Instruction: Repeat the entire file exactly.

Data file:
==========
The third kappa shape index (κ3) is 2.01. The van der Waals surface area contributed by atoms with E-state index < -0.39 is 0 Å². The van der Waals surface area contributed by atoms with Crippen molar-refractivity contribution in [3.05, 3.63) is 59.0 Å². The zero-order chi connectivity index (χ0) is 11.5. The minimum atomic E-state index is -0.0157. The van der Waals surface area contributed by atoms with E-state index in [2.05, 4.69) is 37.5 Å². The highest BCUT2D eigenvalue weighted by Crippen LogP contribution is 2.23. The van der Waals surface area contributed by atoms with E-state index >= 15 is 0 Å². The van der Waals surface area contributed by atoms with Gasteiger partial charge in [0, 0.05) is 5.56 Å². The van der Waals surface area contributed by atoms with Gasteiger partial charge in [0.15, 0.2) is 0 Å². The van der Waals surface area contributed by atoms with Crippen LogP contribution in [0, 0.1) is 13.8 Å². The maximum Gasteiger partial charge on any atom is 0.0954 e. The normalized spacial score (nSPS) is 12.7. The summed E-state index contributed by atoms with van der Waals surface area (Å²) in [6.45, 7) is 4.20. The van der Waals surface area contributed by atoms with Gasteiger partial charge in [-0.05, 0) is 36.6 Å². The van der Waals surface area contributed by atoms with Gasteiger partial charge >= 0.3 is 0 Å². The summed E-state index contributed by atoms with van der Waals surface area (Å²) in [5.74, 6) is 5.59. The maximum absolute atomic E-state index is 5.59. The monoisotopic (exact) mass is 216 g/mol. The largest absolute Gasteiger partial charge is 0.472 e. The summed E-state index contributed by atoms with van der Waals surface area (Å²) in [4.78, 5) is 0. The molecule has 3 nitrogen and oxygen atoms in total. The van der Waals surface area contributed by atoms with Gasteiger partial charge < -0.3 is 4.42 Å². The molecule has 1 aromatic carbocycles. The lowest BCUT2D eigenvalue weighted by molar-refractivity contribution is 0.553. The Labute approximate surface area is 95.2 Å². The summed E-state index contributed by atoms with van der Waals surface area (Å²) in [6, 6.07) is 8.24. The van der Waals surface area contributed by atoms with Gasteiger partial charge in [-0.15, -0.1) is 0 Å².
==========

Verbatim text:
The third kappa shape index (κ3) is 2.01. The van der Waals surface area contributed by atoms with E-state index < -0.39 is 0 Å². The van der Waals surface area contributed by atoms with Crippen molar-refractivity contribution in [3.05, 3.63) is 59.0 Å². The zero-order chi connectivity index (χ0) is 11.5. The minimum atomic E-state index is -0.0157. The van der Waals surface area contributed by atoms with E-state index in [2.05, 4.69) is 37.5 Å². The highest BCUT2D eigenvalue weighted by Crippen LogP contribution is 2.23. The van der Waals surface area contributed by atoms with E-state index >= 15 is 0 Å². The van der Waals surface area contributed by atoms with Gasteiger partial charge in [0, 0.05) is 5.56 Å². The van der Waals surface area contributed by atoms with Gasteiger partial charge in [0.15, 0.2) is 0 Å². The van der Waals surface area contributed by atoms with Crippen LogP contribution in [0, 0.1) is 13.8 Å². The maximum Gasteiger partial charge on any atom is 0.0954 e. The normalized spacial score (nSPS) is 12.7. The summed E-state index contributed by atoms with van der Waals surface area (Å²) in [6.45, 7) is 4.20. The van der Waals surface area contributed by atoms with Gasteiger partial charge in [-0.05, 0) is 36.6 Å². The van der Waals surface area contributed by atoms with Gasteiger partial charge >= 0.3 is 0 Å². The summed E-state index contributed by atoms with van der Waals surface area (Å²) in [5.74, 6) is 5.59. The maximum absolute atomic E-state index is 5.59. The monoisotopic (exact) mass is 216 g/mol. The largest absolute Gasteiger partial charge is 0.472 e. The summed E-state index contributed by atoms with van der Waals surface area (Å²) in [4.78, 5) is 0. The molecule has 3 nitrogen and oxygen atoms in total. The van der Waals surface area contributed by atoms with Gasteiger partial charge < -0.3 is 4.42 Å². The molecule has 1 aromatic carbocycles. The lowest BCUT2D eigenvalue weighted by molar-refractivity contribution is 0.553. The Labute approximate surface area is 95.2 Å². The summed E-state index contributed by atoms with van der Waals surface area (Å²) in [6, 6.07) is 8.24. The van der Waals surface area contributed by atoms with Gasteiger partial charge in [-0.15, -0.1) is 0 Å².